Smaller B.C. airlines stop flights to slow spread of COVID-19

Pacific Coastal Airlines shuts down all operations while Harbour Air axes its U.S. flights while reducing flight frequency to B.C. destinations

Pacific Coastal Airlines is shutting all operations | Pacific Coastal Airlines

What happened: Smaller B.C.-based airlines are cutting some routes and in some cases shutting down all operations to slow the spread of COVID-19 as provincial health officials urge British Columbians to avoid being in confined spaces with others, and to practice "social distancing," which is essentially to stay about two metres from other people. 

Why this matters: It makes transportation more difficult around the province but may help in slowing the spread of the virus. 

Pacific Coastal Airlines announced March 20 that it will suspend operations as of March 24, and that it plans to resume scheduled operations on May 3, if conditions allow. `

Harbour Air has been reducing its flight operations but is still flying to many of the B.C. communities in its network. It has halted its two round-trip flights per weekday to Seattle as well as its one roundtrip flight to Seattle on Sunday as a result of the federal government closing its border with the U.S. to all but essential travel as of midnight on Saturday. Those cancellations are so far set to be until May 1.

Harbour Air's marketing manager, Samantha Kent, told Business in Vancouver that the Seattle flights were the company's only cross-border flights and that given that the airline in peak season has its 40 planes flying about 300 flights per day, the halting of the U.S. flights is "nominal."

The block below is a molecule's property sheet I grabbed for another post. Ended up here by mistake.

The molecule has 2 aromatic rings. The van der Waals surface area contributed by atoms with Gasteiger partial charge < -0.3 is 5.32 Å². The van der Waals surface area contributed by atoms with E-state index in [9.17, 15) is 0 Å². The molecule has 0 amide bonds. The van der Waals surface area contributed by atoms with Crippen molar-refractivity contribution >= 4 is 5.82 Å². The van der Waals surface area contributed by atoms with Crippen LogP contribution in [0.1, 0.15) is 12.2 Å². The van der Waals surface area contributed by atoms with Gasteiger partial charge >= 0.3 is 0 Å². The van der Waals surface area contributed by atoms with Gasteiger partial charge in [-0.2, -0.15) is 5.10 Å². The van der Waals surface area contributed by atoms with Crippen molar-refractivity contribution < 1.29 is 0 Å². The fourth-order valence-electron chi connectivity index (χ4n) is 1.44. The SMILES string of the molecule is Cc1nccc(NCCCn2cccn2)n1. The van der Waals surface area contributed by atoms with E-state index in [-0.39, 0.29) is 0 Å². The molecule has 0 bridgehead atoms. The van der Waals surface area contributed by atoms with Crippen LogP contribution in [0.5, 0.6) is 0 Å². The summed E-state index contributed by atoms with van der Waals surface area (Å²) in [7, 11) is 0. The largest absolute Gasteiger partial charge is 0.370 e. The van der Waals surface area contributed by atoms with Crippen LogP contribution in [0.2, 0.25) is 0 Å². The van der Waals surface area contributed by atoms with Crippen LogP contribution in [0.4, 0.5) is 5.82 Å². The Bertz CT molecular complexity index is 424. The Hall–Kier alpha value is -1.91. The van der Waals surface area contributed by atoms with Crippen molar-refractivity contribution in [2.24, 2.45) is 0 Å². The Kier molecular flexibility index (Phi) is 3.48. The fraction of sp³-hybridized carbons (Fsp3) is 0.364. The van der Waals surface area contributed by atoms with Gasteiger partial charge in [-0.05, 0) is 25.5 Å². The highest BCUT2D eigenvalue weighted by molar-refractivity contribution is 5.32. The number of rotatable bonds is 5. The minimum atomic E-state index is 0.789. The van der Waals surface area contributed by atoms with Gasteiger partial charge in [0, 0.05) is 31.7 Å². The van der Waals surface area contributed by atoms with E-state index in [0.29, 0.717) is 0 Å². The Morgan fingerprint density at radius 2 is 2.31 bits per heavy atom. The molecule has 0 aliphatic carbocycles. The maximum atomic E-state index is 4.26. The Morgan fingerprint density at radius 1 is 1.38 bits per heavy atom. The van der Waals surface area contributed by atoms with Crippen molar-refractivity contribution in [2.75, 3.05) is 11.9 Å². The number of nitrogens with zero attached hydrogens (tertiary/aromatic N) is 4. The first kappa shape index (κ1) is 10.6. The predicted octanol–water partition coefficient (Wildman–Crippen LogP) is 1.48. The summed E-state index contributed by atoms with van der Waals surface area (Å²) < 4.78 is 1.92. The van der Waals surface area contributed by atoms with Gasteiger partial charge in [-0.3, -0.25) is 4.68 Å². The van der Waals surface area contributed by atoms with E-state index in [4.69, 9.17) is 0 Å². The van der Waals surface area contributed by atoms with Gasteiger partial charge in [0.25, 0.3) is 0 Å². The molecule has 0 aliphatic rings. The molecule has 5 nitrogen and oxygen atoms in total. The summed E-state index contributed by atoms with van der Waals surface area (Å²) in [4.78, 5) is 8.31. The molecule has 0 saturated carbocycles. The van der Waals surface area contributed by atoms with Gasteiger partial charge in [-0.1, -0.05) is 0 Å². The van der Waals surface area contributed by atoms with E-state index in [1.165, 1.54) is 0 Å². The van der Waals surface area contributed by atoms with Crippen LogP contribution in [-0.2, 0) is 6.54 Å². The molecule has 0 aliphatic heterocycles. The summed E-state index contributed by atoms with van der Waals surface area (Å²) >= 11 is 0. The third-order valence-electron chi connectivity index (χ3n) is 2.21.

She added that the situation "is rapidly changing and we are altering our schedules and operations consistently and constantly." The company is updating its website to keep customers informed as things change.

"We still are offering scheduled flights, private flights and charter services," Kent said. Its parcel-express service is also operating.

As for Pacific Coastal Airlines, its president, Quentin Smith, said the suspension of all operations was a "difficult but necessary decision to take." 

He said that the feasibility of flying is "rapidly deteriorating" and that given "the need to be socially responsible during this state of emergency, we have no other choice than to take this drastic step to protect the health and safety of our employees, the public and the financial stability of our airline."

Helijet vice-president Rick Hill told BIV that his airline has decreased the frequency of its Vancouver–Nanaimo and Vancouver-Victoria routes and has halved the capacity on the helicopters to 6 from 12. 

The helicopter airline has also stepped up its sanitization process for the planes. 

The moves come as major airlines are also drastically reducing their operations.

Air Canada announced March 19 that it would lay off more than 5,000 flight attendants immediately and that the layoffs would last at least through April. It also plans to stop most international flights by March 31. Its Air Canada Rouge subsidiary is completely shut down. 

WestJet has said that it will not fly Canadians out of Canada by March 22 but that it will help the federal government get Canadians from abroad back to Canada by operating some flights. Sunwing is operating similarly.

The situation is much the same worldwide. Cathay Pacific, for example, said that it would cut its capacity by 96% in April and May.

gkorstrom@biv.com

@GlenKorstrom